Recent examples include Chatham Asset Management, the hedge fund that announced a deal to purchase the McClatchy Company. The acquisition gives the hedge fund control over 29 daily newspapers in 14 states.

Last year, New Media Investment Group hedge fund brokered a mega-merger of media giant Gannett with the Detroit Free-Press, the Arizona Republic and dozens of other newspapers.

The consequences of the newspaper industry’s woes could go far beyond one industry, according to University of Oregon journalism professor Damian Radcliffe.

“It would dramatically reduce journalism’s ability to deliver on its core purposes: holding authority to account, informing and empowering audiences and reflecting a community back to itself,” Radcliffe wrote in a recent editorial.

Media

October 11, 2021
by Dan McCue
Americans’ Trust in Media Continues to Slide

WASHINGTON – Americans’ trust in the news media continues to plummet, dropping four percentage points from last year’s already low... Read More

WASHINGTON – Americans’ trust in the news media continues to plummet, dropping four percentage points from last year’s already low 36%, a new Gallup poll has found. The poll, which was released last week also found the media continues to be a decidedly politically polarizing issue... Read More

September 22, 2021
by Dan McCue
Bill Aimed at Saving Local Journalism Included in Reconciliation Package

WASHINGTON -- A key piece of a bipartisan proposal to sustain local journalism has passed through the House Ways and... Read More

WASHINGTON -- A key piece of a bipartisan proposal to sustain local journalism has passed through the House Ways and Means Committee and is now part of the $3.5 trillion budget reconciliation package currently awaiting a vote in the full chamber. When it was proposed by... Read More

September 22, 2021
by Tom Ramstack
Trump Accuses His Niece and NY Times of Conspiracy for Revealing His Tax Returns

Former President Donald Trump accuses his niece and The New York Times of deceit and conspiracy to obtain his tax... Read More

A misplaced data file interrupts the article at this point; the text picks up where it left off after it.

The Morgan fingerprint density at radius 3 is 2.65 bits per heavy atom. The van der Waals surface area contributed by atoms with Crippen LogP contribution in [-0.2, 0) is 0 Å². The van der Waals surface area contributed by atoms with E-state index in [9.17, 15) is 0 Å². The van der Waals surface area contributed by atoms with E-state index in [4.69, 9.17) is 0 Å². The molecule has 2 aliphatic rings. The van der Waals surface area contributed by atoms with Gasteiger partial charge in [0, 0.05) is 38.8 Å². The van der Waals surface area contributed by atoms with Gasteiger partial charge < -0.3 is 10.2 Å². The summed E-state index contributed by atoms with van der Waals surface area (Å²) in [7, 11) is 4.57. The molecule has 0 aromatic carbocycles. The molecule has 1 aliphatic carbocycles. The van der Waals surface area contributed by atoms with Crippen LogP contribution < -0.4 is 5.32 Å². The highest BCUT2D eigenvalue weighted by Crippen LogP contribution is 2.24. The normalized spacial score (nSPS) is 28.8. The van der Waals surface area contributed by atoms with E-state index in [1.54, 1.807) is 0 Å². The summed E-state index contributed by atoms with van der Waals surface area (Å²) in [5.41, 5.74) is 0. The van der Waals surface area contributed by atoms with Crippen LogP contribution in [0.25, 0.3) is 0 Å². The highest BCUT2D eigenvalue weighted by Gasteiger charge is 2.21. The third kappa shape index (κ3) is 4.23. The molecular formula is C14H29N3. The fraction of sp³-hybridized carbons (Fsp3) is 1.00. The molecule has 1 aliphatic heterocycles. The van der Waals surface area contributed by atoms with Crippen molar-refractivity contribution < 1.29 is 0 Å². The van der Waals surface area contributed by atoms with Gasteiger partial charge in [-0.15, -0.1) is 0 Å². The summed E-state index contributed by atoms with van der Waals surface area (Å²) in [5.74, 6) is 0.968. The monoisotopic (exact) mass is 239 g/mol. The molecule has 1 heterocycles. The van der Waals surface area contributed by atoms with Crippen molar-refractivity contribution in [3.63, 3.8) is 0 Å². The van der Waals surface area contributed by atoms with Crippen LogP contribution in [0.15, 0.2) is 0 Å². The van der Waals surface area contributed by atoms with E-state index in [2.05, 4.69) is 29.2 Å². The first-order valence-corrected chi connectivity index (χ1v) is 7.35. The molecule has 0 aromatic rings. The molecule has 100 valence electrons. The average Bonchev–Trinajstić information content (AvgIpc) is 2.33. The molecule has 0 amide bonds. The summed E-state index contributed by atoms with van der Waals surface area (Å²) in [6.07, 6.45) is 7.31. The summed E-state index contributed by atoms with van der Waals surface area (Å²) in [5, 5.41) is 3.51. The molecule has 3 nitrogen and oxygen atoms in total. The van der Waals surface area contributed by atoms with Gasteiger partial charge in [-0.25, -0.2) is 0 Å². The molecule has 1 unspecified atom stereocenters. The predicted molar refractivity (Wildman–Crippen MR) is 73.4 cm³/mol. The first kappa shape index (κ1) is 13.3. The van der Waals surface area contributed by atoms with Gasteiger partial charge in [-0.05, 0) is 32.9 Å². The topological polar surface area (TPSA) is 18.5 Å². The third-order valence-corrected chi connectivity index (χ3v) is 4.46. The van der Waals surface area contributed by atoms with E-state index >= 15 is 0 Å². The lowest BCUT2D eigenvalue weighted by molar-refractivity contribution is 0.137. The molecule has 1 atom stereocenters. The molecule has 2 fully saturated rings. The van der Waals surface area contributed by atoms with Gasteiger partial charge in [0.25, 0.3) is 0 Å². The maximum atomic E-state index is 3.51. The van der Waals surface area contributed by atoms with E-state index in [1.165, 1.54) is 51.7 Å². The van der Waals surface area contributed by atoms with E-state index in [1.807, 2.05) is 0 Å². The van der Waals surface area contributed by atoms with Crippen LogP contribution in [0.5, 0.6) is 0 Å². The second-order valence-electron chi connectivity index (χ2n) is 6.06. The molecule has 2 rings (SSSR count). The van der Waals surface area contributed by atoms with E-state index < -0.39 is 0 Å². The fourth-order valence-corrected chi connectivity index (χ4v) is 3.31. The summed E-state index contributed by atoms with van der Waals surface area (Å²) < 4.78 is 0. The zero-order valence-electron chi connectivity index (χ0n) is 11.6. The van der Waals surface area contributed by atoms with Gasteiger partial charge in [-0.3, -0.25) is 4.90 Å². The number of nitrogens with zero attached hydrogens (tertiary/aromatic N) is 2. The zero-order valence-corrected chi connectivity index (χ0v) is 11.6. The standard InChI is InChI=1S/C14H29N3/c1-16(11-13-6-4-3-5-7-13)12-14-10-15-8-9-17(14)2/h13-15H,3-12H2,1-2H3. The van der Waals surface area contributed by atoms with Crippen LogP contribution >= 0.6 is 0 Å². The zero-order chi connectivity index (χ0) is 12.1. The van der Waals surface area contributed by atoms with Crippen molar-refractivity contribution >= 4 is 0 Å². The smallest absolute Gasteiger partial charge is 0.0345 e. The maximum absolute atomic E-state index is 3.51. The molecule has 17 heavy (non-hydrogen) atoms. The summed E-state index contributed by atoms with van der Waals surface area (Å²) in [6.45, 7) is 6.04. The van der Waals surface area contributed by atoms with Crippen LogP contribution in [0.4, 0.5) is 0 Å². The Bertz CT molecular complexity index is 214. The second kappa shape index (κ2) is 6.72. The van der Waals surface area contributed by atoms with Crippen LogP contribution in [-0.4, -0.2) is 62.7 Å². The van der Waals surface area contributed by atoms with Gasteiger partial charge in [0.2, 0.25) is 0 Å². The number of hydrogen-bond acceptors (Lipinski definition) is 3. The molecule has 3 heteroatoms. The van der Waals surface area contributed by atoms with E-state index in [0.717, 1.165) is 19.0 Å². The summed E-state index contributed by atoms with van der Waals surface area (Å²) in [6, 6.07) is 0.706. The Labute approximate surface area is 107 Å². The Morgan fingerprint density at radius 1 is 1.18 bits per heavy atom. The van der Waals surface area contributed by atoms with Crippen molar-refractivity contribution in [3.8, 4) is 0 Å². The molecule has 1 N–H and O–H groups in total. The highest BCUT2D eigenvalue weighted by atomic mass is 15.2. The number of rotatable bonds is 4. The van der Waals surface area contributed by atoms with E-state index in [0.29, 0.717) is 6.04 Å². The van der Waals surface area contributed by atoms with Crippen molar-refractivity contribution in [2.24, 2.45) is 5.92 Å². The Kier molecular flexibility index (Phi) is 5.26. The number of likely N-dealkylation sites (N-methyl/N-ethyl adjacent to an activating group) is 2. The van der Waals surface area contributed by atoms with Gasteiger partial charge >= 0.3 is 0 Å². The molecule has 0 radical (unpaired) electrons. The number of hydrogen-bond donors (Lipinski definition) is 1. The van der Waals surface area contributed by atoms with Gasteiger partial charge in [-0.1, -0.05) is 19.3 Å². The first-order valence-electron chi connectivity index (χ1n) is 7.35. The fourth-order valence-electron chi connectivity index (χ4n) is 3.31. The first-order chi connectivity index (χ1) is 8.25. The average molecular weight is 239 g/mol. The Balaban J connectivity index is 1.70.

Former President Donald Trump accuses his niece and The New York Times of deceit and conspiracy to obtain his tax returns in a lawsuit he filed Tuesday. The lawsuit asks for $100 million in compensation after the former president says he was victimized by an “insidious... Read More

September 16, 2021
by Dan McCue
Lone Sentence in Popular Series Could Cost Netflix a Cool $5 Million

LOS ANGELES, Calif. - A single line in Netflix sensation “The Queen’s Gambit,” which is expected to rake in the... Read More

LOS ANGELES, Calif. - A single line in Netflix sensation “The Queen’s Gambit,” which is expected to rake in the statues at this weekend’s 73rd Primetime Emmy Awards, could wind up costing the streaming giant a cool $5 million thanks to a defamation lawsuit filed Thursday... Read More

September 4, 2021
by Dan McCue
Broadcasters Say Media Ownership Rules Are Detrimental to Competition, Diversity

WASHINGTON -- Regulations governing the ownership of broadcast radio and television stations harms broadcasters’ ability to compete in the marketplace,... Read More

WASHINGTON -- Regulations governing the ownership of broadcast radio and television stations harms broadcasters’ ability to compete in the marketplace, stymies service to local communities and fails to promote diversity in ownership, the National Association of Broadcasters said in a lengthy filing delivered to the Federal... Read More

September 1, 2021
by Dan McCue
Nielsen Has National Ratings Accreditation Yanked by Media Rating Council

Nielsen, which for decades has been providing television ratings for everything from presidential debates and political conventions to nightly newscasts,... Read More

Nielsen, which for decades has been providing television ratings for everything from presidential debates and political conventions to nightly newscasts, was reeling Wednesday after a key industry organization pulled its support of the company’s services. The Media Rating Council is a United States-based nonprofit organization that... Read More

News From The Well
scroll top